put lid on and bring to the boil
add the paprika, garlic granules, salt and pepper 
taste and adjust
stir, and garlic cloves, then take of heat to blend
add the broccoli florets
 replace lid and back on heat for a few minutes to cook broccoli 

serve and eat

Dinner at Work - Not-Peanut-Butter and Spinach Curry with Basmati and Wild Rice

One of my main duties in my job as a live-in carer is cooking. 
Some of my clients are cool to sit back and let me work my magic and some others like to make kitchen magic with me! 

Since the end of August I have been paired with a guy in Norwich who is a wizz in the kitchen. 

Due to the fact that I absolutely loath peanut butter with a vengeance and he really wanted a peanut butter curry he thought of a way to still make the curry, but delete peanut butter from the process.

I give you.....

Not-Peanut-Butter and Spinach Curry
with basmati and wild rice


Pumpkin seeds
sunflower seeds
fennel seeds
ground almonds
garlic cloves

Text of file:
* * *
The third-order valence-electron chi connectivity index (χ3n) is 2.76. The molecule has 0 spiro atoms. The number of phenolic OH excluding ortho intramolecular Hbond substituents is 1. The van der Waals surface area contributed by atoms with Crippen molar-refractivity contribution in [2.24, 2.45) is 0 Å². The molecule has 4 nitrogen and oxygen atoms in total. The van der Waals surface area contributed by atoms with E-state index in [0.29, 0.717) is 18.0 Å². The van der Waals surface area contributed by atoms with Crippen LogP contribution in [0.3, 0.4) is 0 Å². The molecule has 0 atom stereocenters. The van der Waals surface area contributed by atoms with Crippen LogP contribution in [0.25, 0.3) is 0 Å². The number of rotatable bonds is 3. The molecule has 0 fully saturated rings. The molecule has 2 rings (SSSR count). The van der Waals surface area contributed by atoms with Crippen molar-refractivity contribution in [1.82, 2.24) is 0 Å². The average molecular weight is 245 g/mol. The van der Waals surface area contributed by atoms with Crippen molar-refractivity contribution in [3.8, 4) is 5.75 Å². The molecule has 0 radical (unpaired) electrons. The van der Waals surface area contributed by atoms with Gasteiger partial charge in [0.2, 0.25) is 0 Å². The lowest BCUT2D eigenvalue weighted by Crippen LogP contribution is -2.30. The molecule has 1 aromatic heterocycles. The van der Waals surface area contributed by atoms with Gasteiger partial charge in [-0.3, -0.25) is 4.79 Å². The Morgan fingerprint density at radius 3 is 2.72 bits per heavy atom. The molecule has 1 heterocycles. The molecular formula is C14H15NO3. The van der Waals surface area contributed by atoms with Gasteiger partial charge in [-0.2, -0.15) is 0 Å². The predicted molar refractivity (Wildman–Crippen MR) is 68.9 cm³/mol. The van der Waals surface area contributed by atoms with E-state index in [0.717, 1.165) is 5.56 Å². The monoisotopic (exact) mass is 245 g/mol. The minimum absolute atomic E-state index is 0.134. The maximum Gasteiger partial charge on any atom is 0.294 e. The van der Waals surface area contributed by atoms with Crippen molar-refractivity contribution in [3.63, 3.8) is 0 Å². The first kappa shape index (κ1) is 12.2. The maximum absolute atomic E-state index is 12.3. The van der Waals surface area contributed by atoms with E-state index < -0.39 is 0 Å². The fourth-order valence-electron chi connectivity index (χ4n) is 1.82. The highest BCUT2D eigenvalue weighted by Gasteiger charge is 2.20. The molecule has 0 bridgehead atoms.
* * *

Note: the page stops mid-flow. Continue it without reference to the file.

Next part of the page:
olive oil
red wine vinegar

onion, sliced
veg stock
spinach (we used 6 frozen cubes)
tomato, diced
hot curry powder
garlic granules
chilli powder
garam masala

Cooking is very much a trial and error process, so we tend to just play it by ear with the amounts used. 

Don't forget your rice!


Put all of the ingredients into the blender and blend. You may need to add a dash of water to get it into that 'paste' consistency.

In the pot fry the onion with a coating of cinnamon. 
Add in a cup and a half of veg stock (you will get steam burn if you're not careful!)
Add in the spinach and tomato
Add in the pepper, salt, chilli powder, curry powder, garam masala and garlic granules
Stir and adjust for your taste
Once the paste is consistent add it to the pot and stir. It will thicken out and look a bit like baby's poo thanks to the spinach.

While that is infusing together, get your rice on to boil. 

Once your happy with your rice and curry serve it up and enjoy!